Jack the Ripper’s London Then and Now

Today, it being the day after the murder of Mary Kelly on 9th November 1888, I thought I’d return to the scene of the crime, as it were, and look at the locations that featured in the story of Jack the Ripper’s last murder, as they are now and as they were back in 1888. So I hope you enjoy this look at Jack the Ripper’s London then and now.

Walter Dew, a police officer who worked on the case, later recalled seeing Mary Kelly on a regular basis on Commercial Street. This is the main thoroughfare that swept past the east end of Dorset Street.

Here’s what it looked like in 1888.

A view along Commercial Street as it would have appeared at the time of the Jack the Ripper murders.
Commercial Street

The building at the right side of the photograph is the Ten bells Pub which is till going strong today. The pub in the lower left of the photograph is the Britannia, now demolished, but which stood on the north-east corner of Dorset Street where it adjoined Commercial Street.

Here is that same view along Commercial street as it appears today. 

A view of Commercial Street as it appears today.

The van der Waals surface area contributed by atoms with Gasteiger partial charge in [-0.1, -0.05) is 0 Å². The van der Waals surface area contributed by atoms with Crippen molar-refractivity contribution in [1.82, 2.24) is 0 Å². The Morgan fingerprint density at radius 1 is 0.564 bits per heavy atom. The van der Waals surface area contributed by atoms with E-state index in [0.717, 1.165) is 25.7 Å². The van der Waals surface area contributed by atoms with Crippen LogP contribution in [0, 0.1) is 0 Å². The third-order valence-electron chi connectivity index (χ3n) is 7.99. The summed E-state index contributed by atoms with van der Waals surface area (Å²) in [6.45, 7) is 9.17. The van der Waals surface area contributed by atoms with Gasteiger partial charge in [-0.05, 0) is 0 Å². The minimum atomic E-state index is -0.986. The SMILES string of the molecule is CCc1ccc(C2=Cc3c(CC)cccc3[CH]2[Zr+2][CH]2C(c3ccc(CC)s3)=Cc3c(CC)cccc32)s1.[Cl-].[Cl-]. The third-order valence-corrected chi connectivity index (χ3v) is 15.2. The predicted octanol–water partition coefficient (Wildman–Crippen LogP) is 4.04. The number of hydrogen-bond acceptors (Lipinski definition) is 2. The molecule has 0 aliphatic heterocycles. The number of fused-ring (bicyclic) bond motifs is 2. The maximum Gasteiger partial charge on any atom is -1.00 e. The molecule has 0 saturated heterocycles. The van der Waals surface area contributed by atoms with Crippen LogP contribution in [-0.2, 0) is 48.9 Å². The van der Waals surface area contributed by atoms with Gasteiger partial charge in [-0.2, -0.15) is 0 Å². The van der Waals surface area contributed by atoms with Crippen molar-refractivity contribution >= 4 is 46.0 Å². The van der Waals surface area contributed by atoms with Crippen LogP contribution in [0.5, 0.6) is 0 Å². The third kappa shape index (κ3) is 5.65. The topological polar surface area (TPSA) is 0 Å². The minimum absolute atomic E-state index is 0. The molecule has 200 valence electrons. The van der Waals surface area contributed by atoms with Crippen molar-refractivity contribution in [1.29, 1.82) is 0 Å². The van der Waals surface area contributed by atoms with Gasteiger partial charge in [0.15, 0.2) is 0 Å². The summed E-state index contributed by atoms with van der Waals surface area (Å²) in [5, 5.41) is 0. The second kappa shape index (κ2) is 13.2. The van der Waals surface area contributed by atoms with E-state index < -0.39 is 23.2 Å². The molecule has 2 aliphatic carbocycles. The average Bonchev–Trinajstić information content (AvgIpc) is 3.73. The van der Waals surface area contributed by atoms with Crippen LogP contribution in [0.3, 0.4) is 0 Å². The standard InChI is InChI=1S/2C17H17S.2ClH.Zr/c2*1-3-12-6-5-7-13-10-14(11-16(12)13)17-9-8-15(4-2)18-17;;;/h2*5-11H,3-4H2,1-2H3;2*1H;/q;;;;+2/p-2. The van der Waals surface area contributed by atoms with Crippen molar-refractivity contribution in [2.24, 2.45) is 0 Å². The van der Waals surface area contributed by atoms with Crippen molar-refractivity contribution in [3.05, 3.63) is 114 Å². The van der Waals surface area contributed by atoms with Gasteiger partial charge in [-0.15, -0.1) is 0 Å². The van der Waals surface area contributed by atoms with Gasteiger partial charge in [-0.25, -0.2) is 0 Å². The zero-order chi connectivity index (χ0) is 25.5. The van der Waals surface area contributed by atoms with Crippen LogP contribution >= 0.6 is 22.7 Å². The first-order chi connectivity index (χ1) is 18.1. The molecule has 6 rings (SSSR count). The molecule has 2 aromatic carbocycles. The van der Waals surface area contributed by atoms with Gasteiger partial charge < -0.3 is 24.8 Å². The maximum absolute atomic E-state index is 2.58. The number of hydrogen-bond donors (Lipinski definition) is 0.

Commercial Street 2012

Mary Kelly lived in Miller’s Court just off Dorset Street. Here is what it looked like in 1902, 14 years after the Jack the Ripper murders.

Looking along Dorset Street where Mary Kelly, Jack the Ripper's last victim, was murdered on 9th November 1888.
Dorset Street 1902

Sadly, nothing of the Victorian Dorset Street has survived, not even the name – and it is now a nameless thoroughfare lined on one side by the White’s Row Car Park and on the other by warehouse and office units. This photograph of it in 2012 was, in fact, taken from the top of the car park.

A view looking along the former Dorset Street as it appears in 2012.
Dorset Street 2012

Several narrow courts and passageways led of Dorset Street and, in one of them, Miller’s Court, Mary Kelly had been living for several months prior to her murder. It was in her room at 13 Miller’s Court that her horrifically mutilated body was discovered on the morning of the 9th November 1888.

This is the entrance to Miller’s Court as it would have appeared in 1888.

A photograph showing the arched entrance into Miller's Court.
The Entrance To Miller's Court

Nowadays the site of the arch is occupied by a food wholesalers. Yet, there is still a visible gap between the kerb stones in front of the wholesalers where the arch that can be seen in the photograph used to stand.

Here is that same view today.

This is where the entrance to Miller's Court used to stand.
Miller's Court 2012

I hope you’ve enjoyed this little look at Jack the Ripper’s London then and now. Be sure to check back on this blog for more insights into the Jack the Ripper crimes and into the East End of London in general.